During the events of 2020, increased pressure on millennials and Gen X-ers has meant balancing work with wider life issues, such as childcare, homeschooling and delivering supplies for elderly family and neighbours. Left with little to no choice on the matter, companies have been forced to allow for extremely flexible working and many have been surprised at the results. 

Affording employees more freedom has led to increased productivity and efficiency, with the BBC reporting that workers are up to 13% more effective working more flexibly. What’s more, 86% of respondents in a recent survey said they would forego other benefits in exchange for increased flexibility in their job, with the overall view that location flexibility was most important. 

This stance has shown businesses that there are financial advantages to be gained by focusing on employee needs. Allowing for a better work-life balance among staff could not only decrease costs associated with office facilities and staff turnover, but it could also improve profit margins from increased output levels. Therefore, with so many benefits and relatively few drawbacks, flexible jobs could become the new norm moving forward.

Companies Could Be More Socially Responsible

It has been suggested that millennials are more aware of global social issues than any other generation, due to their love of travelling. And that has never been truer than it is right now. 

The effects of the COVID-19 pandemic have impacted every facet of life in nearly every country on the planet. Evidence of communities across the globe banding together in the face of this new threat has dominated news outlets and highlighted the shared social conscience of humanity; a drive to make a positive difference on those around us.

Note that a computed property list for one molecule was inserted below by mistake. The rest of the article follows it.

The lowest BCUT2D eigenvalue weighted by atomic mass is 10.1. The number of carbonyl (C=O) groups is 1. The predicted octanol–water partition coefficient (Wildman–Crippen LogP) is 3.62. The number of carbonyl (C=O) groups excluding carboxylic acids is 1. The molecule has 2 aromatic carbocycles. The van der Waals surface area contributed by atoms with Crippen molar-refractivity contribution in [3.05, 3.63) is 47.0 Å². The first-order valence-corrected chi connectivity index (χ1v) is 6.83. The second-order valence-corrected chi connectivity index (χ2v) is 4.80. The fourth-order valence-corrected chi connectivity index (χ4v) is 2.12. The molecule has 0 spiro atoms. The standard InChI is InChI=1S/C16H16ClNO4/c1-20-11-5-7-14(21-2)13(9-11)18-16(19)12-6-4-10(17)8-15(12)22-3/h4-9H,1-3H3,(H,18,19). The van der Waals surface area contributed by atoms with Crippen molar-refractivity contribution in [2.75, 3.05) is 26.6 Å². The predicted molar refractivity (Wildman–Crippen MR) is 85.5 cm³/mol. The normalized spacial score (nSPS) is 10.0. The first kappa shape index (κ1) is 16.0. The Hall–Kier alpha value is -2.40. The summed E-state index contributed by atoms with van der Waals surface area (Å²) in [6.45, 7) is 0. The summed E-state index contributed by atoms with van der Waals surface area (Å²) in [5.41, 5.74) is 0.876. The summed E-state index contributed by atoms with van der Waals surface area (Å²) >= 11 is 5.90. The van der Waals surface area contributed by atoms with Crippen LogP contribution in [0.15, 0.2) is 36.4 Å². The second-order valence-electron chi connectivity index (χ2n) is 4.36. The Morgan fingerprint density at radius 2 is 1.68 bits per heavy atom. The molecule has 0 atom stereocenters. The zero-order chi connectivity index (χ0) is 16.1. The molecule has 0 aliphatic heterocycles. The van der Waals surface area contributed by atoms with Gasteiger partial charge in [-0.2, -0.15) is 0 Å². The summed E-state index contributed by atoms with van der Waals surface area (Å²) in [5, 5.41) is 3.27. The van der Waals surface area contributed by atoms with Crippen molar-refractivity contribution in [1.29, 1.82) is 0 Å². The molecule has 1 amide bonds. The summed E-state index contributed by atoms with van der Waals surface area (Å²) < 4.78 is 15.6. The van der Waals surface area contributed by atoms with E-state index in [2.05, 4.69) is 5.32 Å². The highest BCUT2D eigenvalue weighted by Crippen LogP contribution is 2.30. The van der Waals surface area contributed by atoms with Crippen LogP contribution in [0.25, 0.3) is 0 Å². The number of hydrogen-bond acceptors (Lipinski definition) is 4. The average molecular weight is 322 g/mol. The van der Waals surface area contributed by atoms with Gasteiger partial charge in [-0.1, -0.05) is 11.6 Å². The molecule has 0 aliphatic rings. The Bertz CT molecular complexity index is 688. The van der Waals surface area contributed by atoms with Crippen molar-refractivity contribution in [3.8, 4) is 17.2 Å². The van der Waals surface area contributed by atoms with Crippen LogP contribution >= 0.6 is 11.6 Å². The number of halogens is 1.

As millennials begin to make up more of the working population, this attitude could also become a part of business and commerce. In a recent study, 77% of millennials said that they believed companies are too fixated on their own agendas and felt that there should be a bigger emphasis placed on social responsibility and business ethics. 

Lockdown has seen traditional corporations vilified amongst Gen X-ers, millennials and mainstream media outlets, for prioritising profit margins over staff wellbeing. This, in turn, has highlighted the importance of people-focused attitudes amongst the new wave of emerging executives, potentially bringing with it an end to soullessly-run businesses.

Final Thoughts…

The COVID-19 pandemic may have changed the way we look at our employment, but natural progression means that, as Gen X and millennials make up more of the workforce, their influence cannot be denied. 

From remote working opportunities to increased job flexibility and innovation, it seems that the working landscape is certainly set to change and, if anything, for the better. As with anything, time will tell but for now, at least, millennials and Gen X-ers seem to only be putting the world to right. 

Written by Gemma Hart

Gemma Hart is an independent HR professional working remotely from as many coffee shops as she can find. Since graduating in 2013, Gemma has gained experience in a number of HR roles but now turns her focus towards growing her personal brand and connecting with leading experts. Connect with her on Twitter: @GemmaHartTweets